§ Mr. Roebuck
contended, that there were other persons deserving of the consideration of the House as well as the barristers — viz., the prisoners. Those unfortunate individuals and their relatives had strong claims upon their attention; and the House would best consult the interests and happiness of those persons by consenting that the sessions should in future sit once a-month, instead of once every three months, as at present. Such views were not theoretical. He wished that all should have full and fair justice administered to them; but the oftener the courts sat the better; for in that way alone could the anxiety of the prisoners and their relatives be terminated, and the guiltless be freed from unmerited confinement. Why, ha would ask, should not the Recorder sit once a-month? The hon. Member for Leeds said, that in. such a case, they would require more pay. That was a haberdashery sort of reason, and not entitled to have any weight. The condition of the prisoners was the point to be considered, and to have the sessions once a-month, would, by freeing those persons from confinement, be the means of saving expense.
§ Mr. Aglionby
thought, that prisoners should not remain in confinement for three, two, or even for one month, if they could be brought to trial sooner. Why should not the Recorder sit whenever there was a prisoner to try? The answer was, that it would be impossible to procure a respectable Barrister for 150l. or 200l, a-year to discharge the duty which would require to be performed were such a plan adopted. It seemed impossible, with the present machinery, to have the Recorder sitting so often as had been proposed; and the question was, whether they should alter that machinery altogether? Was the hon. Member for Bath willing to do that? If he was not, it would be impossible to have the Recorder sitting once a-month. He differed on another point with the hon. Gentleman, as he was of opinion that the presence of the barristers was highly beneficial, From his own experience he could say, that the attendance of the London bar at the quarter sessions had contributed much to inspire the people with confidence, and had been of great advantage to the proper adminis- 639 tration of justice. In his own county, the county of Cumberland, the attendance of the London bar had been productive of the very best effects; and as the proposal of the hon. Member for Bath would render that attendance impossible, he could not consent to its adoption.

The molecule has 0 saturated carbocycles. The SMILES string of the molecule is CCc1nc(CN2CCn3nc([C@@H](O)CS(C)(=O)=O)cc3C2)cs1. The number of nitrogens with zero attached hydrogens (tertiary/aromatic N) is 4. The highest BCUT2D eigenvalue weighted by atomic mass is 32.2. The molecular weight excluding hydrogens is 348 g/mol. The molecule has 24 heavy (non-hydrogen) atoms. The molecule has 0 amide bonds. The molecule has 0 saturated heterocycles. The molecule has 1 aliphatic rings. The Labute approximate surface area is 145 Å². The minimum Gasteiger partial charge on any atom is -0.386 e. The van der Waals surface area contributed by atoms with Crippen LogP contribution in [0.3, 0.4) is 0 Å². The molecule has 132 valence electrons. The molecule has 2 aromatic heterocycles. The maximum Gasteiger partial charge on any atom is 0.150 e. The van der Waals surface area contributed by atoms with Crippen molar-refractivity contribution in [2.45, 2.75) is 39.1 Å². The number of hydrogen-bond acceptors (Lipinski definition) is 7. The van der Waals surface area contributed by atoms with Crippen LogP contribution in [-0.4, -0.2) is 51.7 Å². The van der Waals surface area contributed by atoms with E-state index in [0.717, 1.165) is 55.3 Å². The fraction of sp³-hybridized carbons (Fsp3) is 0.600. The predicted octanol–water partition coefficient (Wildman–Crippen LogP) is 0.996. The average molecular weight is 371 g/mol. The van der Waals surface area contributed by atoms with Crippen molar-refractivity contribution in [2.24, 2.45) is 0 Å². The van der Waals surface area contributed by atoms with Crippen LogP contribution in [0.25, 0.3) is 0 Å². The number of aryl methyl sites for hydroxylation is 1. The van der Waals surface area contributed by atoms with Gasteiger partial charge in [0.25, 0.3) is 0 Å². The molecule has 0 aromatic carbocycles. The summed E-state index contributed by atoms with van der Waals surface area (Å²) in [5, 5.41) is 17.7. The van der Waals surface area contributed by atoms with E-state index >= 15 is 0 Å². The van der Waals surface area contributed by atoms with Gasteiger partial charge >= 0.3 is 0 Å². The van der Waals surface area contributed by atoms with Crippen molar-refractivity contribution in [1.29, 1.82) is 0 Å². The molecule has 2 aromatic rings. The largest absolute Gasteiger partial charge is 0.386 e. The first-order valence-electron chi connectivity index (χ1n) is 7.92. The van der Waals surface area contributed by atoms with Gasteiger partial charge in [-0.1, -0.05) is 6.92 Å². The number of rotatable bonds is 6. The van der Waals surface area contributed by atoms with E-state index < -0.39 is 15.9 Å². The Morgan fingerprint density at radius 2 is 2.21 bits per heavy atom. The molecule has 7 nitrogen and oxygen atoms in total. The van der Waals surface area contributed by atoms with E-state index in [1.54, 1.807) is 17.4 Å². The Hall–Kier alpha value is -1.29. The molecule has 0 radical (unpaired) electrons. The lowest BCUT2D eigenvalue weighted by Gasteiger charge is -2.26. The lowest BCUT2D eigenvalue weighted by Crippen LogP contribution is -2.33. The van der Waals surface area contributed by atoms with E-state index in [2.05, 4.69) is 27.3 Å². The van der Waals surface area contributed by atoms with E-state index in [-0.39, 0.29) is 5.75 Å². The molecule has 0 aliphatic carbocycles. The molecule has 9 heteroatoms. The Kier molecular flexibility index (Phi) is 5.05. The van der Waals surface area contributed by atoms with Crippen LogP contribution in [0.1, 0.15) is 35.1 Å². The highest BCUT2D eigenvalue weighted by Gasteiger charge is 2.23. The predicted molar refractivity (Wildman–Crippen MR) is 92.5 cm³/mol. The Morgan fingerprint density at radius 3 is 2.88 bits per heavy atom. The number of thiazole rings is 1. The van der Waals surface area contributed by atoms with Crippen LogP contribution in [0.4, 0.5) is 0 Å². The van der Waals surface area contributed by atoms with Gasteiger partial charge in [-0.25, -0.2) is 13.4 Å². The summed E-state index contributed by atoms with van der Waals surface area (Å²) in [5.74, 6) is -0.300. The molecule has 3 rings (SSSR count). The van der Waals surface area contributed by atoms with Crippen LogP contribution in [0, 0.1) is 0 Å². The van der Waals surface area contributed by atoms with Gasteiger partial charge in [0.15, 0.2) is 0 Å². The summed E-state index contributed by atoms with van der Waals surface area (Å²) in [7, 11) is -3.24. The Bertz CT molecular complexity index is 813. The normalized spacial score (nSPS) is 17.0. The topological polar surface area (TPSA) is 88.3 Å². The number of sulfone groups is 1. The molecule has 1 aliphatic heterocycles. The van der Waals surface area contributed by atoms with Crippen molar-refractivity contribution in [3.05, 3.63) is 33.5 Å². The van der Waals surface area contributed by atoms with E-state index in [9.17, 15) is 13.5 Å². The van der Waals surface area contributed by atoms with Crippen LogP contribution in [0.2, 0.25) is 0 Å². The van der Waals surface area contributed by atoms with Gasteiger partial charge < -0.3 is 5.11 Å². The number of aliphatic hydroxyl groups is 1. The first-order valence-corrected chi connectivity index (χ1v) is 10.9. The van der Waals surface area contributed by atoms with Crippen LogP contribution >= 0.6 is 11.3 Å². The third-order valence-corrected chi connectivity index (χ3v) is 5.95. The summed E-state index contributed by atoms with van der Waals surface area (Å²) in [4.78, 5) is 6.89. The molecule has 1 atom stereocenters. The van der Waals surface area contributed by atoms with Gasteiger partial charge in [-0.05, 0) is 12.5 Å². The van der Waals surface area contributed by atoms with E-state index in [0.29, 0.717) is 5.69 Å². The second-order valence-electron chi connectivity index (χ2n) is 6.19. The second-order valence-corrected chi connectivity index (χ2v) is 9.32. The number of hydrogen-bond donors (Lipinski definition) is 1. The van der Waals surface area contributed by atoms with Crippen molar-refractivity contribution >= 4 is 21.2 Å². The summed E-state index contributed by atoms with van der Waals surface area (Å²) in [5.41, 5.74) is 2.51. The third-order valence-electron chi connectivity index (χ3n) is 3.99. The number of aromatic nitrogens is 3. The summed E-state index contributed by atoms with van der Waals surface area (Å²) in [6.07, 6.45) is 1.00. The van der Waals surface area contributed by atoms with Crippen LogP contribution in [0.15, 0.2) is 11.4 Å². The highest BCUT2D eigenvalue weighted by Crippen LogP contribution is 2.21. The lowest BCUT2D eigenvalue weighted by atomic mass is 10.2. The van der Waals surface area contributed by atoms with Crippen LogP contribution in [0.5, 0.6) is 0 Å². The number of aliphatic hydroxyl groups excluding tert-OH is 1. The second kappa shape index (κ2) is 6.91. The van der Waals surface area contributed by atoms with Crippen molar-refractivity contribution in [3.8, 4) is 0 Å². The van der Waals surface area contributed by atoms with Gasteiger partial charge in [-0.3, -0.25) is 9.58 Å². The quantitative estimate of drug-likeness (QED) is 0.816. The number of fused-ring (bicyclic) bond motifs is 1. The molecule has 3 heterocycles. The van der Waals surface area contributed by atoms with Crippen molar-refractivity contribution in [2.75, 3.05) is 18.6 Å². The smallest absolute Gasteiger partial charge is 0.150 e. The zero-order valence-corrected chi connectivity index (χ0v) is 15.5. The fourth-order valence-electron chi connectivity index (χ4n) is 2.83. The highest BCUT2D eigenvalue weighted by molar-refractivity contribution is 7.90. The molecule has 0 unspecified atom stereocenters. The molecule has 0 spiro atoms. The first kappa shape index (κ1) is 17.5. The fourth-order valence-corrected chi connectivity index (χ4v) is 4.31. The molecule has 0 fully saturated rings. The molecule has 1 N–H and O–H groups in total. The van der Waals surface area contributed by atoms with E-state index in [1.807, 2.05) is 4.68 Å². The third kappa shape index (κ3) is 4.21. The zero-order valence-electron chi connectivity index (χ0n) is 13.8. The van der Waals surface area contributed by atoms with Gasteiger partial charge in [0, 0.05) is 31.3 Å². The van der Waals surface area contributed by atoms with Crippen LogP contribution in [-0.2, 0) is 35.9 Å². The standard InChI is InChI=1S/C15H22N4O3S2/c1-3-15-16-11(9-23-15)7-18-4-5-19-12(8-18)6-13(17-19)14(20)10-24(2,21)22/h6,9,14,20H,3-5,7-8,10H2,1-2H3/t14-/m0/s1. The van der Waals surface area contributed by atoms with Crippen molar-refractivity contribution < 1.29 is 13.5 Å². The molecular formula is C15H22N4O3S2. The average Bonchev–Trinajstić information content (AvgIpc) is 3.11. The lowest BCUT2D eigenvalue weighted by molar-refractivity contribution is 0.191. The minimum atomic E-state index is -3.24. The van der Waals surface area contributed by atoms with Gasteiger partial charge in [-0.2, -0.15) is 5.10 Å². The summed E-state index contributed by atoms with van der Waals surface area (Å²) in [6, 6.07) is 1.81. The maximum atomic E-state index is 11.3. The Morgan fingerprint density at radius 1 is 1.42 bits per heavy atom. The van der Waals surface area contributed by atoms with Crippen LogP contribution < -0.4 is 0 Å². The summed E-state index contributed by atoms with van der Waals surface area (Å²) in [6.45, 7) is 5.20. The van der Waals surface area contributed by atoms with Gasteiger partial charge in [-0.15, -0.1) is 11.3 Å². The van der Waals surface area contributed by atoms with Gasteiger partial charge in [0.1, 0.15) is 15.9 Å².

§ Mr. Harvey
, in order that the House might have an opportunity of reconsidering the subject, thought that the Bill should be sent to a Select Committee. In a desultory conversation it was impossible that its provisions could be properly considered. It was proposed to pay the Deputy Recorder ten guineas a day. He (Mr. Harvey) objected to such a mode of paying a judge, as it held out a strong inducement to protract the sittings. Another point was the mode of appointing the assistant-recorders. It was true they were not to be appointed without the sanction of the town-councils, but the clause relating to their appointment was vague, and it did not appear whether they were to be elected once a-year or not; or what was to be the proper proceeding should the first intimation made to the council be unattended to. He was of opinion that the temptation of deputy-recorderships would fill the quarter sessions with a race of stripling barristers, and thus exclude the attornies who had hitherto been of so much use. In a neighbouring county, he could inform the House, two juvenile members of the profession had presented themselves at the sessions, and insisted on clearing the court of the attornies; and those individuals, who had long practised before the court were obliged to give way. Those two barristers made the bar; one taking one side, and the other the opposite, in all cases which were to be decided. But the House could not do justice to such Bills as the present in a desultory conversation. In order, therefore, to give the House an opportunity for reflection, he moved that the Bill be sent to a Committee up stairs. This motion it was suggested could only be made in the House, not in the Committee.
§ The House resumed and the Chairman reported progress.
§ Mr. Harvey moved, that the Bill be sent up stairs to a Committee.
§ Motion withdrawn. Bill, with amendments, to be printed, and taken into further consideration.